Wallpaper

The paint and paper look as if a boys‘ school had used it. It is stripped off—the paper—in great patches all around the head of the bed, about as far as I can reach, and in a great place on the other side of the room low down. I never saw a worse paper in my life. ..” (from The Yellow Wallpaper, by Charlotte P. Gilman, 1892)

Growing Pains

My daughter came home from the gym and said, “I saw a truck with a large Confederate flag and Trump signs all over it. Why do we have to live here? Why did you move us from San Francisco?”

I chuckled. “Actually, Mesa, AZ is more like most of the country than not. In San Francisco, we lived in a bubble. And even that place has changed a ton in the past 15 years.”

“I want to live in a bubble!” She whined.

I get it.

It reminded me of the time I came home crying after a particularly grueling day of racial taunts in elementary school. As a 100% ethnically Korean-American girl growing up in Davenport, Iowa in the 70s, life could be challenging. Each day, someone called me chink or told me to go back where I came from.

My father reacted sternly to my tears: “Caroline, life is going to show you much harder times. Don’t be weak and cry.” His jaw grew hard and his face turned red.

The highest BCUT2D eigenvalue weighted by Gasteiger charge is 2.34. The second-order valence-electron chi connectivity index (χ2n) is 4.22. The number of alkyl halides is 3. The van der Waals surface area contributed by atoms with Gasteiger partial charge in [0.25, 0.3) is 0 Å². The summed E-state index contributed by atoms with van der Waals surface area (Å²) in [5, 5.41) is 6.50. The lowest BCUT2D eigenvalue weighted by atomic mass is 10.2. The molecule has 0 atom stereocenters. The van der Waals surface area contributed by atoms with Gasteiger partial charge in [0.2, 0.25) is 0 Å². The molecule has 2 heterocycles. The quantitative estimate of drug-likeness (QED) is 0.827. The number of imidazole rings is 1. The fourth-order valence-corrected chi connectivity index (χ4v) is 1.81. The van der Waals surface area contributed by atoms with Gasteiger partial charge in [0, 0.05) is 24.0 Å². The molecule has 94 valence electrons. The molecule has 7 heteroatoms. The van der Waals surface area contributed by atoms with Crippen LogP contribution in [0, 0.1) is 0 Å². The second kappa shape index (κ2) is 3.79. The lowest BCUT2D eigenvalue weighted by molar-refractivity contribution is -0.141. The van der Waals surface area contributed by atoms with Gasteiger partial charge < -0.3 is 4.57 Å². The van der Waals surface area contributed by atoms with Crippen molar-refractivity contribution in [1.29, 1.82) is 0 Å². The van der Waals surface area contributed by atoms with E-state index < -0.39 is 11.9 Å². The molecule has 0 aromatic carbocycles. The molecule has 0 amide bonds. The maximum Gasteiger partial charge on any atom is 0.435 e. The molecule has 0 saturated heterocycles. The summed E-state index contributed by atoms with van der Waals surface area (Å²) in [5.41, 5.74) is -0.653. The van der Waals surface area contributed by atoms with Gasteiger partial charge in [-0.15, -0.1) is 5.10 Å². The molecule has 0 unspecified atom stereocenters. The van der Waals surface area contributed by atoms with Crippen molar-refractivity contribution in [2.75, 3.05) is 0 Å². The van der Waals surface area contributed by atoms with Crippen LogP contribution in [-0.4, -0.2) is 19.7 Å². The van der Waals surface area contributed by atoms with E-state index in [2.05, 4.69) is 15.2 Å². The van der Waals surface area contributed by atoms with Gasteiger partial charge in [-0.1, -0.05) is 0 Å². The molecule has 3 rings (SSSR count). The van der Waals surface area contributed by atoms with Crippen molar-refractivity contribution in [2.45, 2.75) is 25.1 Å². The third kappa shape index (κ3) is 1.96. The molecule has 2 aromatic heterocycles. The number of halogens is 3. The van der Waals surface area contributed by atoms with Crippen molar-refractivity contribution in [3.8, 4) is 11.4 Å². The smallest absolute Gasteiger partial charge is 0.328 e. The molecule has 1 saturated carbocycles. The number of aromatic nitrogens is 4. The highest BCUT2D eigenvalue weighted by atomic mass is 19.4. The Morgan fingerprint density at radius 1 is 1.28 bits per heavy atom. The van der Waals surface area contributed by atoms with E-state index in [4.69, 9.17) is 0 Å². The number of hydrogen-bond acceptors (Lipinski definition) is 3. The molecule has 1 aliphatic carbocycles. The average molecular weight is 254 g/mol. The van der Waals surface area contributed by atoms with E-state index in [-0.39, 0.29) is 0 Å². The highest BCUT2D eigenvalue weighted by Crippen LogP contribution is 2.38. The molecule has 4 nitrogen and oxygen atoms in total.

“Go. Wash your face.”

And we never spoke of racism again.

And I’ve yet to find the answer to the question I had: “How do you convert racists into kind human beings?”

Presents

A student made this for me a long time ago.

I mentioned that I love to roller skate. I don’t even remember telling my students that about myself. Teaching is demanding and the parts that I don’t enjoy: “paperwork/grading,” meetings, and (now) wearing a mask while talking all day and handling parent frustrations with online work…are growing.

We just went on break. I intend to refresh. Reflect. Re-energize. I love my job. I have the rest of the year to be better.

Great Sustainability News*

Mapua University student Carvey Ehren Maigue has won the first ever James Dyson Sustainability Award for his invention of solar panels made from food waste. His solar panels not only use food waste, but also make the process of converting solar energy more efficient: “Maigue’s AuREUS system is designed to continue harvesting light even during cloudy weather.”

From MyModernMet.com

His observations of the Aurora Borealis and the food waste caused by global warming inspired him to solve these issues. You can read more here.

*From MyModernMet.com